A children's book (or perhaps Young Adult) by Terry Pratchett. It is written in the style of his Discworld books, and Good Omens. This is the second in the Johnny Maxwell series.

Johnny Maxwell is your average kid, although he has strange adventures and strange friends. This time his strange adventure revolves around the ghosts in the local graveyard. Johnny discovers that he is the only (sane) person in Blackbury who can see -- and talk to -- ghosts. It just so happens that this discovery happens only days after the town has announced that it was selling the graveyard to United Amalgamated Consolidated Holdings, who plan to plow it up and put up office blocks.

Johnny and his friends work to save the graveyard, at first for the sake of the ghosts, but then for the sake of local history. As is always the case in the Johnny books, there are some 'deeper' themes running in the background; "What is our relationship to our history?", "should we give up on the past in the name of the future?", and (maybe) "what is death?", although Terry Pratchett doesn't seem to be seriously trying to answer that last one. Fortunately, these questions don't get in the way of the story, or the humour.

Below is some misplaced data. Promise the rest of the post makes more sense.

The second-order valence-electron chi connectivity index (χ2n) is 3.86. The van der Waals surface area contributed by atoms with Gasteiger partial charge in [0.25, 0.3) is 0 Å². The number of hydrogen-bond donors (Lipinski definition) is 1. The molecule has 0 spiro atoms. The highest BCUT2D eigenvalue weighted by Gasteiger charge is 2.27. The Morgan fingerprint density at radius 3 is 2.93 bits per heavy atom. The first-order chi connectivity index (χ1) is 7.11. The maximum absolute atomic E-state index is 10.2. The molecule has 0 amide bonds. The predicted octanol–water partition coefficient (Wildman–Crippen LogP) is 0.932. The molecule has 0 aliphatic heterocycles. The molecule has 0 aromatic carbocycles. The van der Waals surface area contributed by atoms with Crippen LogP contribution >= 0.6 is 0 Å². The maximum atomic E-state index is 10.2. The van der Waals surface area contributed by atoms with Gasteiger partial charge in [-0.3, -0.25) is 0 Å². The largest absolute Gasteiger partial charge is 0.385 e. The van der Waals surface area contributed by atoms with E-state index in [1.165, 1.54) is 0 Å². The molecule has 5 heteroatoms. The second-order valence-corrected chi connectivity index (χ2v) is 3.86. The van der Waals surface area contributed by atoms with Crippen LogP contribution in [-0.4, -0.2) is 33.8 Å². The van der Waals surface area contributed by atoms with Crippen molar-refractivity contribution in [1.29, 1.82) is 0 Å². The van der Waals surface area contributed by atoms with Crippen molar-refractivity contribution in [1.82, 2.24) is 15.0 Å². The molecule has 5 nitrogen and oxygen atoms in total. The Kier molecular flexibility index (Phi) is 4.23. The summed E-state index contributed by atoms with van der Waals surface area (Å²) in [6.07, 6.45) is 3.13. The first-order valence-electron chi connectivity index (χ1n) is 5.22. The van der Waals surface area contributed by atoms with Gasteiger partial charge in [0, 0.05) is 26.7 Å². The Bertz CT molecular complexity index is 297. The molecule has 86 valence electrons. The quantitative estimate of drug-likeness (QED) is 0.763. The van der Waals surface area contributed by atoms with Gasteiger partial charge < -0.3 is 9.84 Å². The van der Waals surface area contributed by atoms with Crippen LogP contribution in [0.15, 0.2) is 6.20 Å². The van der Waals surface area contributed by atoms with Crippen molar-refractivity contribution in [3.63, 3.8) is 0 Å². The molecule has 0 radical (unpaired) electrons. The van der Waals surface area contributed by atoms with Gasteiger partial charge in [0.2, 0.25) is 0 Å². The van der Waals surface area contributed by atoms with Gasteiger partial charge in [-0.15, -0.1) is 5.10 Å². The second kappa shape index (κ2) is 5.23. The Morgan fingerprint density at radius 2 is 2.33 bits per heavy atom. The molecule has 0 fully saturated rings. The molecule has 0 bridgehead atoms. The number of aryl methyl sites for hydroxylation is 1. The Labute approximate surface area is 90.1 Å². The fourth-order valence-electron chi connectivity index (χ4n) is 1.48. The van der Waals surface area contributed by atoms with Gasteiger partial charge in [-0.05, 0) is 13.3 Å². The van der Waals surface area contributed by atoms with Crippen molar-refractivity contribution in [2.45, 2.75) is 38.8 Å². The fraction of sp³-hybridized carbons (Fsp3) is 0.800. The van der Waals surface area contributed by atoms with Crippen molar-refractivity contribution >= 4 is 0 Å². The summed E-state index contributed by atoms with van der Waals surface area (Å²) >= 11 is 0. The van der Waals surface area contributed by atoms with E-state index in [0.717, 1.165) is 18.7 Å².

A very good book, and any Pratchett fan should read it (along with the rest of the Johnny Maxwell Trilogy), no matter what their age; however, it is most likely aimed at the 10-15 year old demographic.

Published by Doubleday in 1993 (Hardcover), and Corgi in 1994 (Paperback).

The Johnny Maxwell trilogy starts with Only You Can Save Mankind, and finishes with Johnny and the Bomb.

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